High Court adjourns O'Shea action against Goal
THE HIGH Court has adjourned an action by John O’Shea, founder and chief executive of aid agency Goal, over what he claims was a concerted effort to remove him from his post.
Mr Justice Roderick Murphy was told yesterday a temporary injunction obtained by Mr O’Shea last Tuesday – which had restrained steps at a board meeting held that day to deal with his position pending the matter coming back before the court yesterday – could be vacated on the basis of a mutually acceptable arrangement agreed between the sides.
Mr O’Shea’s application for an interlocutory injunction, which if granted would remain in place until the hearing of his full action against Goal, could be adjourned until next Thursday, his counsel, Paul McGarry, also said.
In his application for the interim injunction, the court heard Mr O’Shea rejected as “false and concocted” complaints made by some Goal staff against him, including complaints of behaviour resulting in a culture of “institutionalised bullying”.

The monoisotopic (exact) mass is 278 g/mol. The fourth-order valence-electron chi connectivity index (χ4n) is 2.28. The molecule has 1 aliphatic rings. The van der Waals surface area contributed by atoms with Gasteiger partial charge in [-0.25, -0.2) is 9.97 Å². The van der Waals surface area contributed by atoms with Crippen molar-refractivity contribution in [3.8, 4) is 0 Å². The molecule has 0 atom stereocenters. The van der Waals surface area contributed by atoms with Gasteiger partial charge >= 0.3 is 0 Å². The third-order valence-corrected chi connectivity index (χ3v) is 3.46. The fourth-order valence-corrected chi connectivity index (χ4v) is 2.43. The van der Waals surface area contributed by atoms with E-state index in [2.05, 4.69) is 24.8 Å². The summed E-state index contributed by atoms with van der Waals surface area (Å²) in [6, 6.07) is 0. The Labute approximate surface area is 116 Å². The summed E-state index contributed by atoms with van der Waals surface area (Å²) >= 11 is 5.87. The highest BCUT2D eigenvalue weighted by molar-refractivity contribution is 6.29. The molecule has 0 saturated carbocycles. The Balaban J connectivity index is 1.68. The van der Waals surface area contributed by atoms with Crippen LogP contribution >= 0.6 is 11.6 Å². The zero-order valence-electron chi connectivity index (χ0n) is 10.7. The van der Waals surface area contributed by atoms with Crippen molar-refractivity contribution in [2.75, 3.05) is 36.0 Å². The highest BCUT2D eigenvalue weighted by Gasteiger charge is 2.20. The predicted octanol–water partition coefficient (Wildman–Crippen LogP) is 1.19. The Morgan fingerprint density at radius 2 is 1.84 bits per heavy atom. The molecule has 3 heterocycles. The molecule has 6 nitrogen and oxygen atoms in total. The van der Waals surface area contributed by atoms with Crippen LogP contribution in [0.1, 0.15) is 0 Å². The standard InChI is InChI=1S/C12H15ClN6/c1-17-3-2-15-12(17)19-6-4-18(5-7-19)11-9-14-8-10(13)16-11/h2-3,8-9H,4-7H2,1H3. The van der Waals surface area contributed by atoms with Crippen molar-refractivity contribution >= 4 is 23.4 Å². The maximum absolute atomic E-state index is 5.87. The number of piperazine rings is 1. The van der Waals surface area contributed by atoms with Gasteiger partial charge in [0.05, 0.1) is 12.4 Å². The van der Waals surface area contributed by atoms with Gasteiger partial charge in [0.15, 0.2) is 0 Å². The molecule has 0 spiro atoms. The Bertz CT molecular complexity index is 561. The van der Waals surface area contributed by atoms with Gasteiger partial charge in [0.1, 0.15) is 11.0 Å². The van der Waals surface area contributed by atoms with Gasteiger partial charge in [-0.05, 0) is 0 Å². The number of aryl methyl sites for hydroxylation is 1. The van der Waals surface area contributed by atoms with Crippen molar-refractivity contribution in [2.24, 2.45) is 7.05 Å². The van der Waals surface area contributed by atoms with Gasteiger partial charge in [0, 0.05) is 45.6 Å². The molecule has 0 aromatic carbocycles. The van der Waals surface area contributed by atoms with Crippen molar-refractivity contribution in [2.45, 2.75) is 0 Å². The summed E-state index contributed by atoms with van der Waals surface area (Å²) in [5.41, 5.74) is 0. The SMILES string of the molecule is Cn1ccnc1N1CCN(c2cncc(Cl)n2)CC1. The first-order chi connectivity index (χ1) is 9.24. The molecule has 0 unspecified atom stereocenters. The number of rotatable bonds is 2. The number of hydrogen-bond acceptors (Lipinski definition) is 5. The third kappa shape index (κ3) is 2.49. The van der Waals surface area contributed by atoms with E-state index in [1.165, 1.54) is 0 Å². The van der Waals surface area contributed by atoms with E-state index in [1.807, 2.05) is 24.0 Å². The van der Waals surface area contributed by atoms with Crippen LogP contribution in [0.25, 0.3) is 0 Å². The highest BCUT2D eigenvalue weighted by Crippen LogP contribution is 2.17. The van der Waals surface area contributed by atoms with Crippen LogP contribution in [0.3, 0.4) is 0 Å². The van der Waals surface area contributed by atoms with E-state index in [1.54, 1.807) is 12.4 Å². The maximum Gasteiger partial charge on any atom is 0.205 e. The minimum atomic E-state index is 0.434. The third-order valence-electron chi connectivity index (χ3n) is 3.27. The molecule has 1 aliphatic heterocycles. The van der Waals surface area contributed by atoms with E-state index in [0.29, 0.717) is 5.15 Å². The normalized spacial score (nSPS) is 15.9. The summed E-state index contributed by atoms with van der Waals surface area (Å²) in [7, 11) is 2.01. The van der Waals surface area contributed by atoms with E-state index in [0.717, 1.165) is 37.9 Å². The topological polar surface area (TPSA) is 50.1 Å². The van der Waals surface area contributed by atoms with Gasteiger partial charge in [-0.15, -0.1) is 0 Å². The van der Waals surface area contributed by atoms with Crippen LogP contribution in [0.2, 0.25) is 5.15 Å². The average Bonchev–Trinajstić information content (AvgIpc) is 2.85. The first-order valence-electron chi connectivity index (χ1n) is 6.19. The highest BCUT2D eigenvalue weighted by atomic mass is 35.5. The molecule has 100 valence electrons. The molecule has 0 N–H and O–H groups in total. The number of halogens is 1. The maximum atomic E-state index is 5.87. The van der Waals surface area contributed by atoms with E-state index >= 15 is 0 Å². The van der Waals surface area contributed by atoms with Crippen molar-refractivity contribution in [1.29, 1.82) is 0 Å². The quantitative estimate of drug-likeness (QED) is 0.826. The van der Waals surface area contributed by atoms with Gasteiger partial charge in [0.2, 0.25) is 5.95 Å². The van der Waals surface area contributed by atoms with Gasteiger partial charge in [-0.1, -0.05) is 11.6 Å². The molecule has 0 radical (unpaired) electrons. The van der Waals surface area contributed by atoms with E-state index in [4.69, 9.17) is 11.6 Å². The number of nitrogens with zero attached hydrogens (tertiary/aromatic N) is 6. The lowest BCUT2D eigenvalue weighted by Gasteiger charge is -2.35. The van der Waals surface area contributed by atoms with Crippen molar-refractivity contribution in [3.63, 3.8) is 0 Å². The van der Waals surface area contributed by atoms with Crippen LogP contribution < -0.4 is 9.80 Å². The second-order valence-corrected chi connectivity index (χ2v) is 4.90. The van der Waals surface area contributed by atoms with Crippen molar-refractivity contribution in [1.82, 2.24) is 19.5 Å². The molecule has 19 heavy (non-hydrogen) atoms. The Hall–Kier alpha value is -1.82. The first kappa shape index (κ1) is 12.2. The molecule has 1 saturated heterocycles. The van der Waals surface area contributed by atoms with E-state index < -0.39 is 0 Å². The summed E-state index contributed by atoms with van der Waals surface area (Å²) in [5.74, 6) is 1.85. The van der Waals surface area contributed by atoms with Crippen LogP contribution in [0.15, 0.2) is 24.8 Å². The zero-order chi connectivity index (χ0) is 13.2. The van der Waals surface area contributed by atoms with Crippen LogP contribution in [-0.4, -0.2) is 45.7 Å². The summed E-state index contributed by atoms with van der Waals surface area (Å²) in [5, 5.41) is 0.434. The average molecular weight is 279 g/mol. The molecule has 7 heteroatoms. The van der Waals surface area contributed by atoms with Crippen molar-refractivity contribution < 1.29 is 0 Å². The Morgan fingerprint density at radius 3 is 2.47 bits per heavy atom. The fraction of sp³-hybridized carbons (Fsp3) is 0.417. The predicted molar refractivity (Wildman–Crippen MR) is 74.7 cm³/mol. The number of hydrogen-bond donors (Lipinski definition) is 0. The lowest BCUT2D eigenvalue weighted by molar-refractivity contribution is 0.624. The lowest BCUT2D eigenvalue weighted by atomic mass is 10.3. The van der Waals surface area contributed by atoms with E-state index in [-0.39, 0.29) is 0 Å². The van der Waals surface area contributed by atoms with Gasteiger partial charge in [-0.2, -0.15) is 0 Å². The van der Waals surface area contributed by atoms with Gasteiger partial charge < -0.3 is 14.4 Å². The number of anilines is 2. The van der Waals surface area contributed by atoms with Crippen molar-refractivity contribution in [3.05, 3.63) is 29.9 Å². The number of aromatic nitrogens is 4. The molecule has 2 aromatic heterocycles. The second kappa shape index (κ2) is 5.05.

There appeared to be a “personality clash” between Goal chairman Pat O’Mahony and Mr O’Shea, who had been told not to attend a board meeting of the agency last week where a vote to suspend Mr O’Shea was defeated by six votes to five, the court was also told.
Mr O’Shea, who set up Goal 35 years ago, feared an effort to suspend him might be made at a meeting of the charity’s board scheduled for Tuesday last, Mr McGarry said. It was his view there was “concerted action” to remove him.
Ms Justice Mary Laffoy said she was satisfied to grant an interim order, returnable to yesterday, restraining the taking of any steps to deal with Mr O’Shea’s position.
The judge was told Mr O’Shea had contacted lawyers on Monday after some board members told him they could not provide assurances to him and where he had scant information as to what was to happen at Tuesday’s meeting.
Mr McGarry said his side contended a disciplinary inquiry put in place arising from complaints against Mr O’Shea by some Goal staff members was not properly established. The board had deputed barrister Hugh O’Flaherty to set up a disciplinary sub-committee, counsel said. No written particularised allegations had been put to Mr O’Shea and two particular complaints referred to were not fresh and were false and untrue, counsel said. They were “concocted” by senior staff.